PRESS DIGEST – New York Times business news – Nov 1

Nov 1 (BestGrowthStock) – The following were the top stories in The
New York Times business pages on Monday. Reuters has not
verified these stories and does not vouch for their accuracy.

* TV viewing habits are changing as more Internet and
on-demand content — YouTube videos, streaming movies, shopping
sites, Facebook photos — flows directly onto big screens.
Navigating all of that demands more action from the viewer,
including a fair amount of typing, which current remotes cannot
handle. As such, the locus of control in the family room is
being replaced, mostly by smartphones.

* Lawyers who defend consumers in debt-collection cases say
debt buyers used questionable tactics well before the recent
foreclosure mess.

* Everyone on Wall Street is waiting on the Fed. Whatever
the outcome of Tuesday’s midterm elections, the U.S. Federal
Reserve is widely expected to take new steps this week to spur
the nation’s snail-paced recovery.

* Samuel Waksal is not letting his past stand in the way of
his future. The former chief executive of the biotechnology
company ImClone Systems, Waksal spent five years in federal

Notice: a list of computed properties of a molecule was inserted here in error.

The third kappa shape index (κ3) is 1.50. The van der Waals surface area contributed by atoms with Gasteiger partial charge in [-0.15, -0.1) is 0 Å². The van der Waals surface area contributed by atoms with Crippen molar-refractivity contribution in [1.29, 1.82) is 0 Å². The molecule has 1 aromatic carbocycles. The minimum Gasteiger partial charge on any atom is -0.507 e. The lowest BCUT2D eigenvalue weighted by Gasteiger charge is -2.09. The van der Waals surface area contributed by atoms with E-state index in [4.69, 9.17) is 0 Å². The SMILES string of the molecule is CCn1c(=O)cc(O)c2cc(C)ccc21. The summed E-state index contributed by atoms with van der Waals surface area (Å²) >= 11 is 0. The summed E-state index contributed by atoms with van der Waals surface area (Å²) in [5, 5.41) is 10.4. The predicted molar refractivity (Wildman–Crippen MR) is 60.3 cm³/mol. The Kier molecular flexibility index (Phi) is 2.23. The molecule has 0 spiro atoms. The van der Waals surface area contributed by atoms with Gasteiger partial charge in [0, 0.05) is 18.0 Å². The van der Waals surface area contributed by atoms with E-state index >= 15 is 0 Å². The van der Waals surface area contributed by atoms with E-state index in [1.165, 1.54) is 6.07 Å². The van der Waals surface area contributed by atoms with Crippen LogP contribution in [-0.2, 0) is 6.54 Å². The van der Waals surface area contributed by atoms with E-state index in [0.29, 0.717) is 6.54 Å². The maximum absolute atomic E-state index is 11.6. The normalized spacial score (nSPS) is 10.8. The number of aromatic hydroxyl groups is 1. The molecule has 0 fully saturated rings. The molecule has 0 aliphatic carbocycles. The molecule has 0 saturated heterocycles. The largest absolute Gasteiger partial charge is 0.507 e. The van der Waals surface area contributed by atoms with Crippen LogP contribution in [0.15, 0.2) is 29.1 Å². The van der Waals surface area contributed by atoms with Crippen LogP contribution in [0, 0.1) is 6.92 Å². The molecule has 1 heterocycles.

prison after admitting to insider stock trading and other
crimes. Now, less than two years after regaining his freedom,
Waksal is mounting an audacious effort at redemption, again in

* After two years and a thorny overhaul, Steven Spielberg
and DreamWorks are aiming high with a lineup of new releases.
And they are starting the next round with the sort of fanciful,
scary, sometimes heartwarming movies they know best — and
their new distribution ally, Walt Disney Studios, needs most.

* Start-ups and big companies alike have tried to take on
Google Inc (Read more about Google Stock Analysis) (GOOG.O: ) by building a better search engine. That
they have failed has not stopped brave new entrants. The latest
is Blekko, a search engine that will open to the public on
Monday. Blekko aims to show search results from only
trustworthy sites, weeding out sites filled with little
relevant information.

* Now, campaigns and the news media are becoming convinced
that the Internet can also be mined systematically for useful
data about public opinion. Tools that study posts to Twitter
and blogs, known as sentiment analysis, can quickly determine
the messages most resonating with voters.

PRESS DIGEST – New York Times business news – Nov 1